first_img It is common practice for some insurers to tell their insured that they must use a panel solicitor, even where it is apparent that the legal issue is not covered by the policy. This is a lie; Some insurers insist that non-panel solicitors enter an agreement with them which makes the average commercial lease look like The Dandy. I have seen one (32 pages of close-typed script) where the terms to which I was asked to agree would have placed me in a situation where I would have been in breach of my duty to the client; Some insist that the insured incur an ‘up front’ uninsured cost (such as counsel’s advice) before they will instruct a non-panel solicitor. I noted the items in the Gazette of 7 October relating to referral fees and legal expenses insurance. There are some insurers with whom it is a pleasure to work. However the behaviour of others does give cause for concern. For example: Howard Shelley, Bilston, West Midlandscenter_img The only reason that I can think of for such dubious tactics is to force the client to choose a panel solicitor and secure referral fees for the insurer. Whether you advocate or oppose referral fees (I am opposed), such unsavoury tactics must be addressed by the Legal Services Board.last_img read more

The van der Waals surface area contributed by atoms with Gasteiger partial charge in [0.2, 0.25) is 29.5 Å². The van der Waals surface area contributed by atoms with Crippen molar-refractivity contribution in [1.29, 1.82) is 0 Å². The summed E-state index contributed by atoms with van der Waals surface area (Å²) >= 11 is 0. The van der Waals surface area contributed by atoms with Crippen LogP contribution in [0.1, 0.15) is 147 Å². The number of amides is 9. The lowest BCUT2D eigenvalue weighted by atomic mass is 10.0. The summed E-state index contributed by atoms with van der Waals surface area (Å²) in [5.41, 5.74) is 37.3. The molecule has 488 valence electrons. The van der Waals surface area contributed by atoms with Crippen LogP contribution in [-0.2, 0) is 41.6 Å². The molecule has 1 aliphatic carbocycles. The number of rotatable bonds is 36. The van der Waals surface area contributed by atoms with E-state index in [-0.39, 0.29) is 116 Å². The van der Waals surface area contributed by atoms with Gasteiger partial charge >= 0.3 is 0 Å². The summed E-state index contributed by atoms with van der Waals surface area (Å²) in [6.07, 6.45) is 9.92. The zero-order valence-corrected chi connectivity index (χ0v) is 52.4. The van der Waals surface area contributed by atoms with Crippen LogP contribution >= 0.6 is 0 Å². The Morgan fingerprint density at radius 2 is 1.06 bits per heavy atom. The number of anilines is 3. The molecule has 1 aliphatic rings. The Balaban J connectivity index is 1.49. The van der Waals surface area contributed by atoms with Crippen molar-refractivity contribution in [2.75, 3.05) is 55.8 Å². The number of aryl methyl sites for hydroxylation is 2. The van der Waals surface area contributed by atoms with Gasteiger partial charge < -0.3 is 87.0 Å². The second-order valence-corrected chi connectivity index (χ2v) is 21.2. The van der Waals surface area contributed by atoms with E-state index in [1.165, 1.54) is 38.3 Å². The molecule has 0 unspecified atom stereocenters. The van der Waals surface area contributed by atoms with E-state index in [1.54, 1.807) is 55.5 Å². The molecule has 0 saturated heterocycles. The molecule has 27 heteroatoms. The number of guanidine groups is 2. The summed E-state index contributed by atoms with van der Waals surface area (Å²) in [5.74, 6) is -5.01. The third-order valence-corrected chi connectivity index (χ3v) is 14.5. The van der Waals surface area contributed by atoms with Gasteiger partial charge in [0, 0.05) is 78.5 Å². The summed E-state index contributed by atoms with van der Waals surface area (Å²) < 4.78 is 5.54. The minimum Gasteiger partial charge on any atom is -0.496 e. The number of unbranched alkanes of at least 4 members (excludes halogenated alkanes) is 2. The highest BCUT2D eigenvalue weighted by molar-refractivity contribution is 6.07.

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Criminal